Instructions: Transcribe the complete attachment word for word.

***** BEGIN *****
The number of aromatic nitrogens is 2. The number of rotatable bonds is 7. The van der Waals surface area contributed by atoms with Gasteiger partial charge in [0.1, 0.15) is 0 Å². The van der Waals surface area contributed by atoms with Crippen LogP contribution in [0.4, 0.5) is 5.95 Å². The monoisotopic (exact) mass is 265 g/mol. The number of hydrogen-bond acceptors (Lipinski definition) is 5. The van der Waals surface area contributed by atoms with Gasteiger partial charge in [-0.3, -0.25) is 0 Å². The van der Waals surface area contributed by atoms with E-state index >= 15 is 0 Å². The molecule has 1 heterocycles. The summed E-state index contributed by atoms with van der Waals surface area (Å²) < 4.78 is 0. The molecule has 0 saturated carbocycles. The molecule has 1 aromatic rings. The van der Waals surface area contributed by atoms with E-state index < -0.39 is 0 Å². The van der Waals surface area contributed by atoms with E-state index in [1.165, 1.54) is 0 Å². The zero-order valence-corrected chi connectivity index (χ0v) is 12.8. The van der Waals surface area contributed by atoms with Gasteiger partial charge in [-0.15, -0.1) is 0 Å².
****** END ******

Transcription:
The number of aromatic nitrogens is 2. The number of rotatable bonds is 7. The van der Waals surface area contributed by atoms with Gasteiger partial charge in [0.1, 0.15) is 0 Å². The van der Waals surface area contributed by atoms with Crippen LogP contribution in [0.4, 0.5) is 5.95 Å². The monoisotopic (exact) mass is 265 g/mol. The number of hydrogen-bond acceptors (Lipinski definition) is 5. The van der Waals surface area contributed by atoms with Gasteiger partial charge in [-0.3, -0.25) is 0 Å². The van der Waals surface area contributed by atoms with E-state index >= 15 is 0 Å². The molecule has 1 heterocycles. The summed E-state index contributed by atoms with van der Waals surface area (Å²) < 4.78 is 0. The molecule has 0 saturated carbocycles. The molecule has 1 aromatic rings. The van der Waals surface area contributed by atoms with E-state index < -0.39 is 0 Å². The van der Waals surface area contributed by atoms with E-state index in [1.165, 1.54) is 0 Å². The zero-order valence-corrected chi connectivity index (χ0v) is 12.8. The van der Waals surface area contributed by atoms with Gasteiger partial charge in [-0.15, -0.1) is 0 Å².